Despite content that could be very hard to stomach, the story is told in a very light and gentle way. A magical sprinkling of fairy dust covers the harder edges of reality, making it seem dream-like and otherworldly. And it’s a glamour that coats the truth that would be too much for a young child to bear.
Shay is an Korean adoptee, raised in an affluent Caucasian household. Materially, she is very privileged, but her family is in no position to truly support and nurture her emotionally and spiritually. Quite frankly, I think each parent is trapped in his/her own personal hell, contact with which may be unavoidable when one deals with these people. Her parents are fakes. And they’ve lived the lie for so long that the truth will threaten everything they have.
Shay grows up wanting to believe the lie that she grows up in, but she never quite gels with it. She notices things that don’t add up, and things that she tries to forget. And her feelings don’t lie, though it takes a while for her to dare to listen to what they tell her. For her, growing up is a rough ride, and she has more than her fair share of unpleasant experiences as a young woman. But they aren’t the ones that precipitate the coma that she finds herself in at the start of the novel.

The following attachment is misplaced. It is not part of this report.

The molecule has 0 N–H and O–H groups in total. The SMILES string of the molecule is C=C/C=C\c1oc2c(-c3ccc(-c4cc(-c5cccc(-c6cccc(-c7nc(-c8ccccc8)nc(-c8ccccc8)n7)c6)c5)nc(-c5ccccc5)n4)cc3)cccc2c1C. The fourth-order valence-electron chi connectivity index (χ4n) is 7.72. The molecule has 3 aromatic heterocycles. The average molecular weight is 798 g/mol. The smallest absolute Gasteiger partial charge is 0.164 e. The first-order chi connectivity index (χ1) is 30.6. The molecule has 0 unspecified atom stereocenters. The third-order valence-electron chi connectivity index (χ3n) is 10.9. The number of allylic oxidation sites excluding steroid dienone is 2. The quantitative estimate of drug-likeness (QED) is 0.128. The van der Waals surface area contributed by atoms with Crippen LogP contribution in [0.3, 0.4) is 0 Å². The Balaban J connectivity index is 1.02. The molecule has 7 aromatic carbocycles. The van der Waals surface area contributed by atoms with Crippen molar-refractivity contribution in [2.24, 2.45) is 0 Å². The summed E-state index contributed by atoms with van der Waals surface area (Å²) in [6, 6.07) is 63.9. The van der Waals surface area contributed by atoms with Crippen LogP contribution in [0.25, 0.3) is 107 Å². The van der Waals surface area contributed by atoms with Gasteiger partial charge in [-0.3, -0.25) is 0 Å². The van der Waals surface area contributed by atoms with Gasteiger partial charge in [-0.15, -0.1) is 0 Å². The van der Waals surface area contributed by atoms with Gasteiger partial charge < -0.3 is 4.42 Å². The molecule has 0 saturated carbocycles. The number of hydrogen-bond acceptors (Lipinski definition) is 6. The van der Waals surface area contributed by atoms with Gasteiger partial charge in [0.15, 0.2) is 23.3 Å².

Keurium was very easy to read, and the short chapters helped to move the story along at a faster pace. The first half is pretty sickening, as Shay describes her life with her fractured family, who uses Shay as a prop to make them appear to be more loving and generous than they are capable of being. In the latter half, things pick up speed as Shay begins to grasp the truth of her situation. Towards the end, things begin to look very bright, but there is still room for twists and suspense. And there are snakes as well as ladders.
If done well, I think this could be made into a very memorable film, because there is plenty of striking visual imagery. —Rin Hoshigumo